I knew something was up as soon as I saw the subway station filled with hundreds of anonymous figures, all dressed in the same hooded white outfits. There, among the hundreds of white-clad commuters was one young man, dressed as you’d find someone at a tech firm today-gray sweater, loosely knotted tie, a day or two behind on shaving.
He’s surrounded by gray people all wearing those white suits, and listening to white headphones. The young man is reading George Orwell’s “1984” on his tablet device. The train pulls in.
The presentation of the commercial was clearly intended to remind the viewer of Apple’s classic 1984 Super Bowl commercial, the year when the company introduced the Macintosh. This was one of the most iconic product introduction videos ever, so it’s no surprise that when Motorola decided to take on Apple with its new Xoom tablet, it would bring back Apple’s own images. “We’re playing homage to what is said to be the greatest Super Bowl ad of all time,” said David Polston, corporate vice president of Global Brand Marketing at Motorola.
What’s interesting about the ad is that Motorola never really even says much about the Xoom. It shows it being used as an e-reader, it shows the young man finding a florist shop, and it shows him taking a photo of some flowers, which he then sends to a young woman he likes as part of a cartoon drawing. The young woman, in what is clearly a message to Apple users, pulls the ubiquitous white earphones from her ears when she sees the young man approach with the flowers.
We still don’t know a lot about the Xoom at this point beyond a price that’s rumored to be around $800, the fact that it works with Android 3.0 “Honeycomb” and that it will be available first through Verizon Wireless. It’s clear from the commercial that the device will contain a camera, GPS, e-reader software and a version of multitouch that’s more flexible than the iPad. It also looks a lot like the iPad, although that “Motorola” logo in the upper left is a pretty strong indication that this isn’t your ordinary tablet.
But is this really a slam at Apple as many are suggesting? Polston doesn’t think so. While it acknowledges Apple’s place in the industry through its echo of the 1984 commercial, it also makes clear that this isn’t 1984 and that the Xoom isn’t just an iPad clone. Polston said that instead, Motorola thinks there’s an emerging concern about whether Apple is listening to the market.
Xoom Needs to Serve Up Steak with the Sizzle
In fact, Polston said that Motorola has been kicking the idea of a commercial referring back to Apple’s original Super Bowl ad for some time. “It’s been an idea floating around within our organization for a while,” Polston said. “We announced Xoom at CES [in January], and about that time we were getting this insight around the omnipresence of Apple and thought it could be a compelling ad idea. We took this idea of an overarching commentary and expanded as a commentary on Apple.”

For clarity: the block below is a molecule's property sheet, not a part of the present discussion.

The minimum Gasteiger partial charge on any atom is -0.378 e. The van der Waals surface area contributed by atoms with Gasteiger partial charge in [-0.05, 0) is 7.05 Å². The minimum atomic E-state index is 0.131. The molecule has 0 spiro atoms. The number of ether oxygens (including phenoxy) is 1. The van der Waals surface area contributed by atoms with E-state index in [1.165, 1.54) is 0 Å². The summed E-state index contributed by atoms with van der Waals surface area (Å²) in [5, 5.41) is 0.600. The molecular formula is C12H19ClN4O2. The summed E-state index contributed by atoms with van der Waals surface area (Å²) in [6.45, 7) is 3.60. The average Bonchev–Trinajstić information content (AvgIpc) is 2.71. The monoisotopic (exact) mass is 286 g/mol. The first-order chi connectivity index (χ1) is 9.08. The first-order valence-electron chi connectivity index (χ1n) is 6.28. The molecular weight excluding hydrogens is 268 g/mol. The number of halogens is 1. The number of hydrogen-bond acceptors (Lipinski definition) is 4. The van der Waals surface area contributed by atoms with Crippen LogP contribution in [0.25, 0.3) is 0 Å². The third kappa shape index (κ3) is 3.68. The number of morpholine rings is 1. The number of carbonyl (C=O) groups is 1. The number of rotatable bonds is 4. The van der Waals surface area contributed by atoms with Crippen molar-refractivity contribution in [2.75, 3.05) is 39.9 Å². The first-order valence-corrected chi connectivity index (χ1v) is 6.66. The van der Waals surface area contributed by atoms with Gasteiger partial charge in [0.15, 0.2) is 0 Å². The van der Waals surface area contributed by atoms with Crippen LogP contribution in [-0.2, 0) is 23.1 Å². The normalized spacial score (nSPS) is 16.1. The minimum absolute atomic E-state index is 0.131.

Polston said that basically, the goal behind the ad is to show people that Motorola is reacting to the demands of the marketplace. “If you look at the way consumers are using the iPad, it’s basically content consumption,” he said. “We’re trying to go to the next step and allow people to create and produce with the Xoom, which is why it has so many features and functions built into it.”
The mission of the Xoom and of Motorola, according to Polston, is to help people. He said that’s the reason for the new slogan, “Life. M-Powered.” It’s also the reason that Motorola turned the story of the Xoom into a love story about a guy trying to meet a woman he’s obviously intrigued with. He said the idea is to make this a very human story.
The question, of course, is whether the Xoom will be as transformative as the Motorola ad makes it out to be. There’s no question that the Xoom will be a first-class piece of hardware. Motorola has shown through its Droid line that it can build some very nice products. But to be transformative it must also offer an experience that’s so much better than the iPad that people will seek it out instead.
To accomplish such a transformation requires more than just great hardware. It also requires an operating system that enables greatness along with a choice of applications that give people the things they want and can’t get anywhere else. As nice as it is to see Apple’s edgy 1984 ad turned into a love story, Motorola, as well as Google and Verizon, needs to make all of this work together to get to the next level.
Right now, what we have is a memorable commercial. It grabbed my attention so effectively that I ran it several times (thanks to the cable company and its DVR) to really see what was there. But it needs to grab more than my attention; it needs to grab the attention and the imagination of the marketplace, and that’s a lot harder to accomplish.